“Many of the CDC’s experts are accustomed to conducting narrowly focused research that undergoes lengthy reviews, and they are uneasy with the kind of urgent action needed to address public health threats. That type of research is still critical, many experts say. ‘Having expertise in those rare diseases is very valuable. And it becomes valuable at times you just don’t really know,’ said Dr. Mitchell Wolfe, who left the CDC in June after serving as its chief medical officer. ‘I think monkeypox is a great example. A year ago, people would have asked why you have a monkeypox expert,’ he said. And some of the CDC’s problems are beyond its control: Much of its funding is tied to work on specific diseases and cannot be shifted to address public health threats. The agency also lacks legal authority to compel state and local health departments to deliver public health data. The pandemic itself is another impediment. The agency’s massive complex outside Atlanta sits mostly empty, while employees, including Dr. Walensky, work remotely.”

In my practice, I see not only the harms that patients suffer while seeking medical services, but also their struggles to access and afford safe, efficient, and excellent health care. This has become an ordeal due to the skyrocketing cost, complexity, and uncertainty of treatment and prescription medications, too many of which turn out to be dangerous drugs.

Patients, doctors, hospitals, insurers — indeed, all of us — need outstanding public servants with health, medical, and scientific expertise to be our trusted guardians and advocates, providing evidence-based recommendations on the best policies possible for our individual and collective well-being. We need their best knowledge, derived from experience, research, and study, to be clear, comprehensible, and convenient to find.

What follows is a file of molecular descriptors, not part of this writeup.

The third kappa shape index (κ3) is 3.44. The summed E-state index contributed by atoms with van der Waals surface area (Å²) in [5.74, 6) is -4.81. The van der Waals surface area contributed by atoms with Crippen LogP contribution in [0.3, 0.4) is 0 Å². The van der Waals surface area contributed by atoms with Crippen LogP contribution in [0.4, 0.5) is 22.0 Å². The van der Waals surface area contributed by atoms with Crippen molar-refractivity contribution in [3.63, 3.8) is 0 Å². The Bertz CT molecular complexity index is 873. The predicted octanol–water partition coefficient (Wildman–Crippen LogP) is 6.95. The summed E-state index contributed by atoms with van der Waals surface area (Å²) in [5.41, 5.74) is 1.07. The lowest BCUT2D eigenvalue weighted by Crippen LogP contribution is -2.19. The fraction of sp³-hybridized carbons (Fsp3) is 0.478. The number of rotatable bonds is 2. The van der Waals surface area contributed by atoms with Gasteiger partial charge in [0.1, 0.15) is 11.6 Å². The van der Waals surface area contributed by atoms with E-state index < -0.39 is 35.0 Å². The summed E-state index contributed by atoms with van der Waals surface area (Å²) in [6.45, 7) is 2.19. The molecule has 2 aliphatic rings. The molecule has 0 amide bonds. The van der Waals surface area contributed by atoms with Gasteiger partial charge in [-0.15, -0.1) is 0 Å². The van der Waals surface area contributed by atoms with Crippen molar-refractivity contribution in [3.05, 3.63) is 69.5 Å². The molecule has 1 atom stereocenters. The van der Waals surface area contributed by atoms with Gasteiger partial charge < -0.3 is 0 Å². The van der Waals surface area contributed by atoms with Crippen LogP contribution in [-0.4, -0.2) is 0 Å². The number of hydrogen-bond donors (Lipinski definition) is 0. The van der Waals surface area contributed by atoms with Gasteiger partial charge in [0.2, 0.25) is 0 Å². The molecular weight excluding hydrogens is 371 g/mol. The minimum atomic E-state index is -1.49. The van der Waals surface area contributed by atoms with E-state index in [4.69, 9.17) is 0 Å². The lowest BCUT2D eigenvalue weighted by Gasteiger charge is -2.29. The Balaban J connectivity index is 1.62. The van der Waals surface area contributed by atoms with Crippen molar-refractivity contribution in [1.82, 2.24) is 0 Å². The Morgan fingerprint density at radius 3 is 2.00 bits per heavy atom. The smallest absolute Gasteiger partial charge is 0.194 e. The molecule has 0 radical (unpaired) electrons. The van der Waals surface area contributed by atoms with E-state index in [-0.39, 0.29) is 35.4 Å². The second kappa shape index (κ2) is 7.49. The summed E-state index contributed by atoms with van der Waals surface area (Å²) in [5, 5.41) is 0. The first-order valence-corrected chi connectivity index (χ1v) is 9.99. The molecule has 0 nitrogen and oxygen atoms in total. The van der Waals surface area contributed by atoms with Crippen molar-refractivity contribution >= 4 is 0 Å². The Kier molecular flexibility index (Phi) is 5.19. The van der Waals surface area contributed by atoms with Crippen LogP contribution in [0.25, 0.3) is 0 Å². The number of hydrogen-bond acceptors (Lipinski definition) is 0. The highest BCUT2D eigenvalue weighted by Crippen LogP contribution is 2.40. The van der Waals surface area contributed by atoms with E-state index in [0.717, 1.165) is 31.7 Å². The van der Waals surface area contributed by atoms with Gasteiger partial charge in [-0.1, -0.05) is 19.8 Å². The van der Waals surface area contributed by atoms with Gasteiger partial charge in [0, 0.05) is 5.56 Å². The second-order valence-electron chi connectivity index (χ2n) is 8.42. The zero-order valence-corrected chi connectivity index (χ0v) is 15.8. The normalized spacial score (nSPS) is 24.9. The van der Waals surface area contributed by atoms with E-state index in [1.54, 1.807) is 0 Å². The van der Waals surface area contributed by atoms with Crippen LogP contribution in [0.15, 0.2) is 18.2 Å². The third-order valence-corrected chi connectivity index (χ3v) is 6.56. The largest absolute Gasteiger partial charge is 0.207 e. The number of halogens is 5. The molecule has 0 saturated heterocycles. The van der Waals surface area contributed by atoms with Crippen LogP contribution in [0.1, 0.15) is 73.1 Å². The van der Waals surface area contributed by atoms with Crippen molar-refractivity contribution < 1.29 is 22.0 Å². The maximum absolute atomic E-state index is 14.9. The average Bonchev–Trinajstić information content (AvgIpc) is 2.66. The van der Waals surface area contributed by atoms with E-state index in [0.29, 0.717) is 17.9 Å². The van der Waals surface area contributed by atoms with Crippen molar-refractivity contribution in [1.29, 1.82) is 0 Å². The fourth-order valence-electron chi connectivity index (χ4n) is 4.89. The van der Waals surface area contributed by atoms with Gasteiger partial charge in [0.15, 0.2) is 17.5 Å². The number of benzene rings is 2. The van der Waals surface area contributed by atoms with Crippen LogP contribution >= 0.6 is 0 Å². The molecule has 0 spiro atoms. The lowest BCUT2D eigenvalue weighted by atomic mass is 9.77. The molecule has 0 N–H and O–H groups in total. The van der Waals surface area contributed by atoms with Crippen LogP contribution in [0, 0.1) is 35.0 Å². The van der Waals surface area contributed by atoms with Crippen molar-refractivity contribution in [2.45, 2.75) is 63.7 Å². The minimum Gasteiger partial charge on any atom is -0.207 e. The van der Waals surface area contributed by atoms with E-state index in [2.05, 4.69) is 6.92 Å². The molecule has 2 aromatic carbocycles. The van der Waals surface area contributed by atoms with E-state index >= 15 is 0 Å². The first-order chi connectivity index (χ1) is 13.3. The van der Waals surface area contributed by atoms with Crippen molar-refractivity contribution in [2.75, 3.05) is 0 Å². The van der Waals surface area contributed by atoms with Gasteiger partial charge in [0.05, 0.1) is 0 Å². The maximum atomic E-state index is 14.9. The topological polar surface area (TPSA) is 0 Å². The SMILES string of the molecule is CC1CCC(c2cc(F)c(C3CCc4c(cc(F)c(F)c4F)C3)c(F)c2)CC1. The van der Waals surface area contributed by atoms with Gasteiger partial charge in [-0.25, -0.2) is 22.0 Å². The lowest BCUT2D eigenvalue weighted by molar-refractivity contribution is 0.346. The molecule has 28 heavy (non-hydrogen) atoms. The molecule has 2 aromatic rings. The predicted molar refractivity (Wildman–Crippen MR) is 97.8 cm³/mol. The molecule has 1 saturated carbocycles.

The world has become so complex, uncertain, and interconnected that we cannot huddle in the dark or in tiny health havens while diseases and other threats to our wellness explode all around us. The peril posed by infections, even after the terrible toll of the pandemic, has shown this, as we all worry about outbreaks of monkeypox, the fresh detection of once-contained polio, and a worrisome influenza season. We also have seen bad outcomes with measles, whooping cough, meningitis, and more.

We can’t let loud-mouth celebrities, ignorant and duplicitous politicians, and destructive opiners reverse hundreds of years of medical and scientific progress with anti-science, counter-factual attacks. Those espousing utter hokum can’t be allowed to rip down the U.S. health care system. We have much work to do to make major fixes and to build on our battered public health and medical-scientific agencies and institutions.

Patrick Malone & Associates, P.C. listed in Best Lawyers Rated by Super Lawyers Patrick A. Malone